Two young women, who were among the 276 Chibok schoolgirls abducted by insurgents eight years ago from the Government Girls Secondary School, have been found.
The Nigerian Army confirmed on its official Twitter account that troops of the 26 Task Force Brigade, who were patrolling areas around Ngoshe village in the Gwoza Local Government Area of Borno State, found the first young woman, Mary Ngoshe, on Tuesday, June 14, exactly eight years after the girls were abducted by the Jamā’at Ahl as-Sunnah lid-Da’way Wa’l-Jihād (JAS), better known as Boko Haram, in 2014.
On Friday, June 17, the military announced it had rescued another Chibok schoolgirl, Hauwa Joseph, now a young woman, who was found with her young son.
There are still more than 100 girls missing.
The army is holding the young women, who have yet to be reunited with their families.
Allen Menesseh, director of media and communication of the Kibaku Area Development Association, told RNI that the socio-cultural organisation was told that the two young women were free at last.
But, he said, there had been some confusion about Mary Ngoshe because her name was not on the list of the missing girls.
“Luckily, we took her picture – uploaded from the army’s Twitter site – and showed it to some of the parents whose daughters are still missing. One of the mothers confirmed that Mary was her daughter. She was quite emotional and cried when she saw the picture. Although still to be reunited with her, the mother was excited and relieved that her daughter was still alive and now safe. She cannot wait to see her again.”
Menesseh said there was a communication gap between the army and the parents and guardians of the abducted girls, which sometimes made it difficult to confirm their identities. It was a problem because it created confusion and sometimes false hope for the parents, who were desperate and wanted to know where their daughters were and whether it was their daughter who had been rescued or someone else’s.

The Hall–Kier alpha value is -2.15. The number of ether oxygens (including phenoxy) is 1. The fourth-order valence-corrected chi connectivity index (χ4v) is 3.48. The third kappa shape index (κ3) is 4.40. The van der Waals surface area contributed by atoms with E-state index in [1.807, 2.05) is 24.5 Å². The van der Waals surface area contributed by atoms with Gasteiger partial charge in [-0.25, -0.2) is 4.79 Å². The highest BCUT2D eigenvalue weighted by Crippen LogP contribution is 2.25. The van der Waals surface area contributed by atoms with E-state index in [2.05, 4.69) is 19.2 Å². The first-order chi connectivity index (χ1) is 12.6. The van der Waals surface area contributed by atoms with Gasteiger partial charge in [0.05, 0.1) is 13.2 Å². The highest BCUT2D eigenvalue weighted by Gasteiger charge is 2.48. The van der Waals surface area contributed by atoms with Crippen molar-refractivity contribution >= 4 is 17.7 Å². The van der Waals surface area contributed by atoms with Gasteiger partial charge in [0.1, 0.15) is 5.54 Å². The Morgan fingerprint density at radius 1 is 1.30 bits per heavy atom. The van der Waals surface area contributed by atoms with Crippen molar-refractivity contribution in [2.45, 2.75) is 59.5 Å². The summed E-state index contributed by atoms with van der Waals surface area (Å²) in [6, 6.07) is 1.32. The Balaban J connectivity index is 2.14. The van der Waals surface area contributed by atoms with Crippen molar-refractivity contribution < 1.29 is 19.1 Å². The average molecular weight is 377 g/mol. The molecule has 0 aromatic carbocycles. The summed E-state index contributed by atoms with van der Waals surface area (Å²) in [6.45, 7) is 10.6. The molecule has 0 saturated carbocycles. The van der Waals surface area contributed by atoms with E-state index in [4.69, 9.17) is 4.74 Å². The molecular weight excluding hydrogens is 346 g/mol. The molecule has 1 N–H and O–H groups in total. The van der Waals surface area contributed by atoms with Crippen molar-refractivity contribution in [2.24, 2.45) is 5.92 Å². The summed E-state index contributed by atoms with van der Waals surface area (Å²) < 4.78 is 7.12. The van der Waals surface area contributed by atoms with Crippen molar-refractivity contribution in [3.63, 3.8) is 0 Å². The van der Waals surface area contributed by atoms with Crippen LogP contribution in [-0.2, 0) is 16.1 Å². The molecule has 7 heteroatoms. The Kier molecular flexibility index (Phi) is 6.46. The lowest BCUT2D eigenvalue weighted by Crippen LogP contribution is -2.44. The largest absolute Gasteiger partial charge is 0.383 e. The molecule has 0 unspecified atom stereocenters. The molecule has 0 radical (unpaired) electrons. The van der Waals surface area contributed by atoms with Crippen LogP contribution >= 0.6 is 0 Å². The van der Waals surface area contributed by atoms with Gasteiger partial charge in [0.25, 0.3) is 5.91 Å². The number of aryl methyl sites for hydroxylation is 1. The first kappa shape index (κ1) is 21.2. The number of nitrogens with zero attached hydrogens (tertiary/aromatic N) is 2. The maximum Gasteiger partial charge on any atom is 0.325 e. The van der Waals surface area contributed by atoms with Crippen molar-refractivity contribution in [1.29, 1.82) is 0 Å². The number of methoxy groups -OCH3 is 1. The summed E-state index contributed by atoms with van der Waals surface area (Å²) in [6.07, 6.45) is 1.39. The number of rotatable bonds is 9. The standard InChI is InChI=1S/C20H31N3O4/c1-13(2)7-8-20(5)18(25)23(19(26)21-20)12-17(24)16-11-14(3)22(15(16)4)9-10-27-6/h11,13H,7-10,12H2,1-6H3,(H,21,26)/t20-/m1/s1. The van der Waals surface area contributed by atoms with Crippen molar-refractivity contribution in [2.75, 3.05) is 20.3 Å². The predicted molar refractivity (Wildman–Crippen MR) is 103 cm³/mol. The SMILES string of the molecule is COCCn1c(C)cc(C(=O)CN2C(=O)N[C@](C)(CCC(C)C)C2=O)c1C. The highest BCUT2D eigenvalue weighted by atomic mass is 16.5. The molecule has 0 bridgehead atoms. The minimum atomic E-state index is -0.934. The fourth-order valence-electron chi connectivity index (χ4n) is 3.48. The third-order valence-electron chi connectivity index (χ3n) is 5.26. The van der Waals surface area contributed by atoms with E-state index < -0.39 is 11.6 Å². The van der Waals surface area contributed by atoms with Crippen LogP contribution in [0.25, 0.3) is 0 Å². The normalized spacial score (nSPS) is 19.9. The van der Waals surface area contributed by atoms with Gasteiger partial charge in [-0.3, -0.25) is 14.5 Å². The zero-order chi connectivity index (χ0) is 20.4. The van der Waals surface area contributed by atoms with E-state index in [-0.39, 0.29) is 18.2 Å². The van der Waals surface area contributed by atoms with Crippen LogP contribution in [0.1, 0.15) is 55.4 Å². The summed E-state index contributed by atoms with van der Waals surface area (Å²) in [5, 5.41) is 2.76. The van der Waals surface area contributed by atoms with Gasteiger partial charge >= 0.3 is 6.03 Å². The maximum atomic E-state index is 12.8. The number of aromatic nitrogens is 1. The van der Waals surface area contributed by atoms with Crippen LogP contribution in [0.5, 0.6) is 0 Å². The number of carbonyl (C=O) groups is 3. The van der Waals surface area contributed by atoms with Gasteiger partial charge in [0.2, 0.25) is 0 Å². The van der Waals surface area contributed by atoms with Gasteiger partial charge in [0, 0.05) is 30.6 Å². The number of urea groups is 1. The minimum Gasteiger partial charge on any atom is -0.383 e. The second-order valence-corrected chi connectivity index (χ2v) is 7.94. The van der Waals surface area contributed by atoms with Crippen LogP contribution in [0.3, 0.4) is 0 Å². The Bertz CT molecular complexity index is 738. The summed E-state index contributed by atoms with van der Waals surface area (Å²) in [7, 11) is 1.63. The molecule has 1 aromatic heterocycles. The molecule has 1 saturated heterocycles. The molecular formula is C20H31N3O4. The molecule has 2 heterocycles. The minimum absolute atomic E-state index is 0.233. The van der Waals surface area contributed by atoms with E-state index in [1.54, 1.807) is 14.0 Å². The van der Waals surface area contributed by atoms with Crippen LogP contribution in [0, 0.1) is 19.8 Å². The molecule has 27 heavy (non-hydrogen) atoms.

“There is a lack of communication between the Nigerian Military and the community. They do not know where parents and guardians or relatives of the abducted Chibok girls live. The military needs to communicate, inform and liaise with the parents of the abducted girls. They need the local community to identify the names of the girls, as well as the whereabouts of their parents, to avoid confusion, misinformation and misunderstanding,” he said.
“For example, when I heard that Mary Ngoshe had been found, I knew that there was no Mary Ngoshe among the names of the missing girls. The only Mary I was aware of was Mary Dauda. There are many girls whose names are either Mary or Elizabeth. That’s why we thought that the military had mistaken Mary Ngoshe for Mary Dauda.
“And that’s why, whenever these abducted Chibok girls are rescued or found, we always ask the military to allow us to speak to them, so that we can detailed information, including their identities, but also about their health status before reuniting them with their parents, guardians or relatives. The military should contact our organisation first because we are very close to the parents and families. We also know their names and location, as well as other classified information. If the military liaises with us, we can help them to identify the girls and find their loved ones without any difficulty.”
Menesseh said: “When I heard that Mary Ngoshe was found, I went straight went to Mary Dauda’s home in Askira-Uba to look for her parents. Her mother was not at home but I learnt that, if the young woman was Mary Dauda, her father had died just last week. Her mother is still alive but she doesn’t know anything about her daughter and she doesn’t own a cellphone. Parents who live in remote villages do not get any information about their children, unless they hear it from us, community members or traditional leaders. It is imperative that the army contacts local community members so that the girls can be identified immediately and returned to their parents, guardians and relatives as soon as possible.